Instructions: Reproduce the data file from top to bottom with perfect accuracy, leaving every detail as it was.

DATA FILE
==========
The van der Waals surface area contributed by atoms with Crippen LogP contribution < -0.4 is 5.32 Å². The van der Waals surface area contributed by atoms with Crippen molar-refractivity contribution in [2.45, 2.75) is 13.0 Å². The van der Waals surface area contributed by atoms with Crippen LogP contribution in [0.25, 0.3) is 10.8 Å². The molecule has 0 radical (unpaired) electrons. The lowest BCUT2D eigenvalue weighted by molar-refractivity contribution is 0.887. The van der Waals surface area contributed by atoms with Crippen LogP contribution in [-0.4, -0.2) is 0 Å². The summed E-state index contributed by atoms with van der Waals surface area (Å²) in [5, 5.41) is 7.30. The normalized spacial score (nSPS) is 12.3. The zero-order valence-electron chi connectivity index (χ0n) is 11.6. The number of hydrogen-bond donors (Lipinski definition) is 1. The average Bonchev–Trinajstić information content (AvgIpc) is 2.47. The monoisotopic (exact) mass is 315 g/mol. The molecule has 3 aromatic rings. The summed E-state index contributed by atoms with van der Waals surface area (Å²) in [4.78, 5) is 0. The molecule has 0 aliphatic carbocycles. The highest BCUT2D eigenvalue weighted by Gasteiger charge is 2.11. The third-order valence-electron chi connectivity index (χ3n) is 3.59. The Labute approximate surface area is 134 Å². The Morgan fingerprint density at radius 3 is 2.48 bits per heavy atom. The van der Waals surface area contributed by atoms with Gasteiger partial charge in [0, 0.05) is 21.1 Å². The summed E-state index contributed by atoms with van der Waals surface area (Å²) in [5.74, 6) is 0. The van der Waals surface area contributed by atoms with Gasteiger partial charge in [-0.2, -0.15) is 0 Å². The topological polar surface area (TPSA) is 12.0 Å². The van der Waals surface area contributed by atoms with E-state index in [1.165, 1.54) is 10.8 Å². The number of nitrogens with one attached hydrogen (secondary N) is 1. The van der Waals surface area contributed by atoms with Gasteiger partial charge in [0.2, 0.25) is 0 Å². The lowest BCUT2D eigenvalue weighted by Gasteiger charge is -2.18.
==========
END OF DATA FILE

The van der Waals surface area contributed by atoms with Crippen LogP contribution < -0.4 is 5.32 Å². The van der Waals surface area contributed by atoms with Crippen molar-refractivity contribution in [2.45, 2.75) is 13.0 Å². The van der Waals surface area contributed by atoms with Crippen LogP contribution in [0.25, 0.3) is 10.8 Å². The molecule has 0 radical (unpaired) electrons. The lowest BCUT2D eigenvalue weighted by molar-refractivity contribution is 0.887. The van der Waals surface area contributed by atoms with Crippen LogP contribution in [-0.4, -0.2) is 0 Å². The summed E-state index contributed by atoms with van der Waals surface area (Å²) in [5, 5.41) is 7.30. The normalized spacial score (nSPS) is 12.3. The zero-order valence-electron chi connectivity index (χ0n) is 11.6. The number of hydrogen-bond donors (Lipinski definition) is 1. The average Bonchev–Trinajstić information content (AvgIpc) is 2.47. The monoisotopic (exact) mass is 315 g/mol. The molecule has 3 aromatic rings. The summed E-state index contributed by atoms with van der Waals surface area (Å²) in [4.78, 5) is 0. The molecule has 0 aliphatic carbocycles. The highest BCUT2D eigenvalue weighted by Gasteiger charge is 2.11. The third-order valence-electron chi connectivity index (χ3n) is 3.59. The Labute approximate surface area is 134 Å². The Morgan fingerprint density at radius 3 is 2.48 bits per heavy atom. The van der Waals surface area contributed by atoms with Gasteiger partial charge in [0, 0.05) is 21.1 Å². The summed E-state index contributed by atoms with van der Waals surface area (Å²) in [5.74, 6) is 0. The van der Waals surface area contributed by atoms with Gasteiger partial charge in [-0.2, -0.15) is 0 Å². The topological polar surface area (TPSA) is 12.0 Å². The van der Waals surface area contributed by atoms with E-state index in [1.165, 1.54) is 10.8 Å². The number of nitrogens with one attached hydrogen (secondary N) is 1. The van der Waals surface area contributed by atoms with Gasteiger partial charge in [0.2, 0.25) is 0 Å². The lowest BCUT2D eigenvalue weighted by Gasteiger charge is -2.18.